A first look at the new Inheritance Tax Main Residence nil rate band


Author: Helena Luckhurst


In his Summer 2015 Budget, the Chancellor has extended the scope of Inheritance Tax (IHT) so that more ‘non-doms’ will have to pay IHT on their UK residential property. However, what the Chancellor takes away with one hand, he gives with another! And so, individuals who personally own a UK residence, whether UK domiciled or not, are getting an IHT tax break.

For deaths occurring on or after 6 April 2017, the Government proposes that an additional IHT nil rate band, the Main Residence nil rate band, will be available, as long as the residence passes to a direct descendant. For married couples and civil partners, this means that assets of up to £1 million can pass free of IHT but, as always, there are conditions to be fulfilled.

The Main Residence nil rate band will be phased in incrementally. The Main Residence nil rate band will be £100,000 in tax year 2017/2018, £125,000 and £150,000 respectively in the following two tax years, reaching £175,000 in 2020/2021 and increasing in line with the Consumer Prices Index (CPI) thereafter.

The existing IHT nil rate band will now remain at £325,000 until tax year 2021/2022 (prior to the Summer Budget, the IHT nil rate band was due to rise in line with the CPI from 2018/2019).

Married couples and civil partners will enjoy two Main Residence nil rate bands, even if all assets are left to the survivor after the first death. In other words, it will not be necessary for a husband to leave his half share of the main residence to his children, rather than to his surviving wife, in order to secure the Main Residence nil rate band. The surviving wife’s executors will be able to claim the husband’s Main Residence nil rate band, as well as the wife’s, after the wife’s death. This will be the case as long as the second spouse dies on or after 6 April 2017. It does not matter when the death of the first spouse occurred.

I had feared that this would result in ‘land banking’, as children of elderly parents were forced to keep hold of their parents’ home, even if their parents’ welfare and healthcare needs would be better met if they moved out to be cared for in a residential or nursing home. However, the Government appears to have foreseen this issue by stating that it intends the Main Residence nil rate band to be available still, even if a person downsizes to a less valuable residence or ceases to own a home on or after 8 July 2015 (although the death must occur (or if a married couple, the second spouse’s death must occur) on or after 6 April 2017). The condition attached to this is that the smaller residence, or assets equivalent in value to the sold residence, must pass to the direct descendants. How this will work if there are insufficient assets available remains to be seen.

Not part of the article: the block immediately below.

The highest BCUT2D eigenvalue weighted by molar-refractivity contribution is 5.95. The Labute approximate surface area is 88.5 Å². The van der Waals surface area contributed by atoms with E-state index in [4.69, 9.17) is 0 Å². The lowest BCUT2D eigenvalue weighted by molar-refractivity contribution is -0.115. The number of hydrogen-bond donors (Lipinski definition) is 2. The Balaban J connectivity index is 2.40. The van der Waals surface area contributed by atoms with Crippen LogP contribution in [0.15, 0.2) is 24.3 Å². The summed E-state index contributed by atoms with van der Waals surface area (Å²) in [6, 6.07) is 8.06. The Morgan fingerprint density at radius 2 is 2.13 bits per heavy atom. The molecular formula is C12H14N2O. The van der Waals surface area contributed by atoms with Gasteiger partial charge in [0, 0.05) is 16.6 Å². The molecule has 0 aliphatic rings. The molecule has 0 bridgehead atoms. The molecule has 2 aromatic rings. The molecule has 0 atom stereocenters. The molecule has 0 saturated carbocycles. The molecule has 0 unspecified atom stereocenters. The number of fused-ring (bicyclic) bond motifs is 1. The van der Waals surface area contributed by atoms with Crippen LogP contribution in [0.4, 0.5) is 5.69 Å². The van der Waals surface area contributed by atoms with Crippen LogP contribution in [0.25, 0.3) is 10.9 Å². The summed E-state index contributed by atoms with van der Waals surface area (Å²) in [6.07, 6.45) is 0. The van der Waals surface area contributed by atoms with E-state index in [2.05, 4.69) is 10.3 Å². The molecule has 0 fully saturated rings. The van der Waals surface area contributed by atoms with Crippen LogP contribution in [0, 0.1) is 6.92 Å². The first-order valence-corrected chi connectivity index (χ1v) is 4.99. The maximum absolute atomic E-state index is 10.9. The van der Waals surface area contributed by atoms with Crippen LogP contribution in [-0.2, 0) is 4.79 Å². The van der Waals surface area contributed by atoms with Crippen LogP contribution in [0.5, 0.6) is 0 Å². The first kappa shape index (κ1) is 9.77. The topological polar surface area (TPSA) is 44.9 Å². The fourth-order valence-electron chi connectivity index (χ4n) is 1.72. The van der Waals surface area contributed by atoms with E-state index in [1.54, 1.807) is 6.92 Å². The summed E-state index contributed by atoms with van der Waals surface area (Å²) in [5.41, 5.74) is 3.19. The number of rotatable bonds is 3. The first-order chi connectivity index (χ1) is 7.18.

Buy-to-let properties will not qualify unless they have been a residence at some point during the period of ownership.

The sting in the tail is that if an individual dies with an estate with a net value of more than £2 million, the additional nil rate band suffers a tapered withdrawal, at a rate of £1 for every £2 of net estate over the £2 million threshold. This threshold will also rise in line with the CPI after 2021/2022.

The imposition of a threshold might encourage lifetime giving of assets other than the home, if by doing so it is feasible to depress the estate below £2 million. However, these changes will also be a further disincentive to make lifetime gifts of the main residence for those individuals where using the additional nil rate band will make a material difference to their IHT exposure, as the additional nil rate band will not be available to relieve the IHT burden on a lifetime gift of the main residence which the giver fails to survive by seven years.

It will be interesting to see if an outright distribution to a child is a precondition or whether passing the residence into a trust for the child, if the child is too young to inherit, will still allow the additional nil rate band to be claimed.

Direct descendants includes step-, adopted and foster children. But will these new measures introduce a bar to testamentary freedom, for parents wanting to minimise the IHT payable on their estates? They may be forced to leave their home to their children, even if they would prefer it to go elsewhere. English will makers are not used to being told whom to leave their assets to!

The draft legislation to implement this change will be included in the Summer Finance Bill 2015, due to be published on 15 July 2015. This is one to watch for the moment but, unlike some of the other measures introduced by the Chancellor in his latest Budget, we should not have to wait too long before we know how this latest twist in the tale of IHT planning with the main residence will pan out.

Helena Luckhurst, Partner, Fladgate LLP (hluckhurst@fladgate.com)

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